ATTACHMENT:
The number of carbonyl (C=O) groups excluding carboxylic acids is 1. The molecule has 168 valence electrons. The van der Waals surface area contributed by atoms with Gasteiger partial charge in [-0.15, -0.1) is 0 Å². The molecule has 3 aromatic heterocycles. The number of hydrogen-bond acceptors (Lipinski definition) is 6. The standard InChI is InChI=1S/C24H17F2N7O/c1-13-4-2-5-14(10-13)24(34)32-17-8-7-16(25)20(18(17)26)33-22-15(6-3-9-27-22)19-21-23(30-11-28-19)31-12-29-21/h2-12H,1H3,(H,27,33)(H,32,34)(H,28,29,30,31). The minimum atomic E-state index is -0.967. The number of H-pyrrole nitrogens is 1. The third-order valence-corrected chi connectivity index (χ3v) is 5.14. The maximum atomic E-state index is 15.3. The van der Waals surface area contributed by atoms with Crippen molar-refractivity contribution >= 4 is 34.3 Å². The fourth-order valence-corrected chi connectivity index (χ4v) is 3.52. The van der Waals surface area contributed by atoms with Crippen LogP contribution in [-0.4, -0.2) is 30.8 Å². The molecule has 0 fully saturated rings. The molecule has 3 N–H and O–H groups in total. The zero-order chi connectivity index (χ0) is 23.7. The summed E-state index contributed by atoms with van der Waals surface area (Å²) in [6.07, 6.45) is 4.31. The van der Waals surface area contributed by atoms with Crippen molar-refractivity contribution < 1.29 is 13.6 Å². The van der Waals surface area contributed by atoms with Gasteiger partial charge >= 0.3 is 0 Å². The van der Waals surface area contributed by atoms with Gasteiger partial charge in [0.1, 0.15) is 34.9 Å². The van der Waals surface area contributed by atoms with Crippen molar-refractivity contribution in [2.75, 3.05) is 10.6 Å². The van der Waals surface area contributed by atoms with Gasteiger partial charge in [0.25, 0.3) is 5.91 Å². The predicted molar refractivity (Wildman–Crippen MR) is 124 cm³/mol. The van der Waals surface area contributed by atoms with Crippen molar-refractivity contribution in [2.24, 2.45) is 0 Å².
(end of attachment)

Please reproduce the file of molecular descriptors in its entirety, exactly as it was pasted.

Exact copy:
The number of carbonyl (C=O) groups excluding carboxylic acids is 1. The molecule has 168 valence electrons. The van der Waals surface area contributed by atoms with Gasteiger partial charge in [-0.15, -0.1) is 0 Å². The molecule has 3 aromatic heterocycles. The number of hydrogen-bond acceptors (Lipinski definition) is 6. The standard InChI is InChI=1S/C24H17F2N7O/c1-13-4-2-5-14(10-13)24(34)32-17-8-7-16(25)20(18(17)26)33-22-15(6-3-9-27-22)19-21-23(30-11-28-19)31-12-29-21/h2-12H,1H3,(H,27,33)(H,32,34)(H,28,29,30,31). The minimum atomic E-state index is -0.967. The number of H-pyrrole nitrogens is 1. The third-order valence-corrected chi connectivity index (χ3v) is 5.14. The maximum atomic E-state index is 15.3. The van der Waals surface area contributed by atoms with Crippen molar-refractivity contribution >= 4 is 34.3 Å². The fourth-order valence-corrected chi connectivity index (χ4v) is 3.52. The van der Waals surface area contributed by atoms with Crippen LogP contribution in [-0.4, -0.2) is 30.8 Å². The molecule has 0 fully saturated rings. The molecule has 3 N–H and O–H groups in total. The zero-order chi connectivity index (χ0) is 23.7. The summed E-state index contributed by atoms with van der Waals surface area (Å²) in [6.07, 6.45) is 4.31. The van der Waals surface area contributed by atoms with Crippen molar-refractivity contribution < 1.29 is 13.6 Å². The van der Waals surface area contributed by atoms with Gasteiger partial charge >= 0.3 is 0 Å². The van der Waals surface area contributed by atoms with Gasteiger partial charge in [0.1, 0.15) is 34.9 Å². The van der Waals surface area contributed by atoms with Crippen molar-refractivity contribution in [2.75, 3.05) is 10.6 Å². The van der Waals surface area contributed by atoms with Gasteiger partial charge in [0.25, 0.3) is 5.91 Å². The predicted molar refractivity (Wildman–Crippen MR) is 124 cm³/mol. The van der Waals surface area contributed by atoms with Crippen molar-refractivity contribution in [2.24, 2.45) is 0 Å².